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New database aims to help build the future of clean household energy policy

Almost one-third of the world’s population doesn’t have access to clean, efficient energy sources for cooking. A team of SEI scientists hopes to help tackle the problem with better policies.

Lynsi Burton / Published on 30 September 2021

Nearly 1 in 3 people in the world – mostly in the Global South – don’t have access to modern and clean sources of energy for cooking and heating, instead using fuels such as wood, kerosene and charcoal.

These polluting fuels kill roughly 4 million people each year with related illnesses and are a leading source of carbon emissions, according to the Clean Cooking Alliance (CCA).

SEI scientists are addressing the problem.

“Over the years, it’s become quite apparent that you need to tackle this with big policies,” said SEI Senior Scientist Rob Bailis. You can’t just throw money at it.”

African woman cooking food over wood-burning fire, Nanyuki, Kenya

Kenyan woman cooks on an open wood fire. Photo: Ton Koene / Alamy.

Bailis and SEI colleagues Fiona Lambe, Emily Ghosh and Anisha Nazareth collaborated with members of the Air Quality and Health team at the World Health Organization (WHO) to develop a repository of policies promoting increased access to clean fuels and technologies for household cooking, heating and lighting. The main objective is to provide policymakers and advocates with a simple and accessible source of information they can use to compare their own existing policies and support the development of new ones.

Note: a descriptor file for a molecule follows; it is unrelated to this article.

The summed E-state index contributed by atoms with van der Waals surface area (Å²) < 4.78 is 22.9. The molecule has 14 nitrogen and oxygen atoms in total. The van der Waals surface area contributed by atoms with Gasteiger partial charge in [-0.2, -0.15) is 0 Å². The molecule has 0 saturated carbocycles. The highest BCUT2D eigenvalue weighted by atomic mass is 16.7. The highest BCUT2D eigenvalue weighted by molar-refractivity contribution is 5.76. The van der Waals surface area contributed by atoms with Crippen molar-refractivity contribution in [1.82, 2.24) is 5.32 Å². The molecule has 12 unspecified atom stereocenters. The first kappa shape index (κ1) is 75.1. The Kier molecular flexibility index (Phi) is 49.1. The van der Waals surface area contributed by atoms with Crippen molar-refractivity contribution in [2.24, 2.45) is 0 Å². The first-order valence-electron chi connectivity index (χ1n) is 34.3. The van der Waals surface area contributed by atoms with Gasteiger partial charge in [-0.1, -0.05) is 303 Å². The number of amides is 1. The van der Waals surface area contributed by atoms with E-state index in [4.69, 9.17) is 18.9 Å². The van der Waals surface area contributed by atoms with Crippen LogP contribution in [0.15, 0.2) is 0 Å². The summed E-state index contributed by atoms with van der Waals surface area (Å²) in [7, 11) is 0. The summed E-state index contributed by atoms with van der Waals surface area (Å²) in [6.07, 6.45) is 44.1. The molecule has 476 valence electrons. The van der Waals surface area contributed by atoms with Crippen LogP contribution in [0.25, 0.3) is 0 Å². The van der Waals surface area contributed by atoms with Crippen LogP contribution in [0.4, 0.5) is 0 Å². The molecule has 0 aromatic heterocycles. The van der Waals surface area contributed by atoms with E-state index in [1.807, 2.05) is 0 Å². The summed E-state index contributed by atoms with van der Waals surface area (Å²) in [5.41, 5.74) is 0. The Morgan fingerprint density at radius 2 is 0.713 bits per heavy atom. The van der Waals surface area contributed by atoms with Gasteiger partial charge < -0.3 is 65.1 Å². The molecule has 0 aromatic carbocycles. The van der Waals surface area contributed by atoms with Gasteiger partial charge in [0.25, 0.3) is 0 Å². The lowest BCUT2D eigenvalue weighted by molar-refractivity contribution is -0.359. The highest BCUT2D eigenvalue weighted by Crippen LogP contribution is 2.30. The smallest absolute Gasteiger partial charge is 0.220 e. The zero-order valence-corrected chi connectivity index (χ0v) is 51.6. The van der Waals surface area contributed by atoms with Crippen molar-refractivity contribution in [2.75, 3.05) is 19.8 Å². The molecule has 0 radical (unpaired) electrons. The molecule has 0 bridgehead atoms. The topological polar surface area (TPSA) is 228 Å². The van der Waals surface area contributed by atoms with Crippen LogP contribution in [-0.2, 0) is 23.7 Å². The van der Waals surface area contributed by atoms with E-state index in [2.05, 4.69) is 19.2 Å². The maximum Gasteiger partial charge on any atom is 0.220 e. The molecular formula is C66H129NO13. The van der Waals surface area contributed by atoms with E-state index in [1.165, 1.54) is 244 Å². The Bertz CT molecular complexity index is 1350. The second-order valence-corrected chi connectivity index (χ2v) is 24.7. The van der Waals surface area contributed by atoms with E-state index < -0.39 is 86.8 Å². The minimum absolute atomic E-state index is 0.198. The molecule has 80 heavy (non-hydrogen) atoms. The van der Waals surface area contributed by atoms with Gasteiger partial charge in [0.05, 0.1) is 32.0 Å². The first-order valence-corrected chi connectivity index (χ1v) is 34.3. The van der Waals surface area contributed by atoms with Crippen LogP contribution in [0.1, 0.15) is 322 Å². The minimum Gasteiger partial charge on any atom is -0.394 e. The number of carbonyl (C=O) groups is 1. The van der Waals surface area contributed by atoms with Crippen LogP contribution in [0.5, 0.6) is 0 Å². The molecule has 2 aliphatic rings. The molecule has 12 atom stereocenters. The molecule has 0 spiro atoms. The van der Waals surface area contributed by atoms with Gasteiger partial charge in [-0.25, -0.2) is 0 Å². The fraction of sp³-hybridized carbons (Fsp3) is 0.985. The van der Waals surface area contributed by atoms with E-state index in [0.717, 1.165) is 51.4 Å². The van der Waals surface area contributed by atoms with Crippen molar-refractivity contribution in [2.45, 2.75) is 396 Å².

SEI, together with WHO, CCA and Health and Energy Platform of Action (HEPA), unveiled the Household Energy Policy Repository on 29 September 2021 for a virtual audience of stakeholders.

The repository currently features over 120 policies and 30 evaluations from more than 30 countries, all in a searchable online tool. The content of the repository was assembled using a combination of web scraping software, academic search engines, and expert consultations.

Bailis hopes that people will “use the knowledge contained in the repository to help inform better policies moving forward.”

It’s intended to be a living tool for users, who are invited to add existing evaluations and policies that the team may have overlooked as well as new policies that are implemented over time.

To access the repository, learn more or submit new evaluations and policies, visit

Watch a presentation on the Repository


Profile picture of Rob Bailis
Rob Bailis

Senior Scientist


Fiona Lambe
Fiona Lambe

Research Fellow

SEI Headquarters

2018 portrait of Emily Ghosh
Emily Ghosh



Anisha Nazareth
Anisha Nazareth

Associate Scientist


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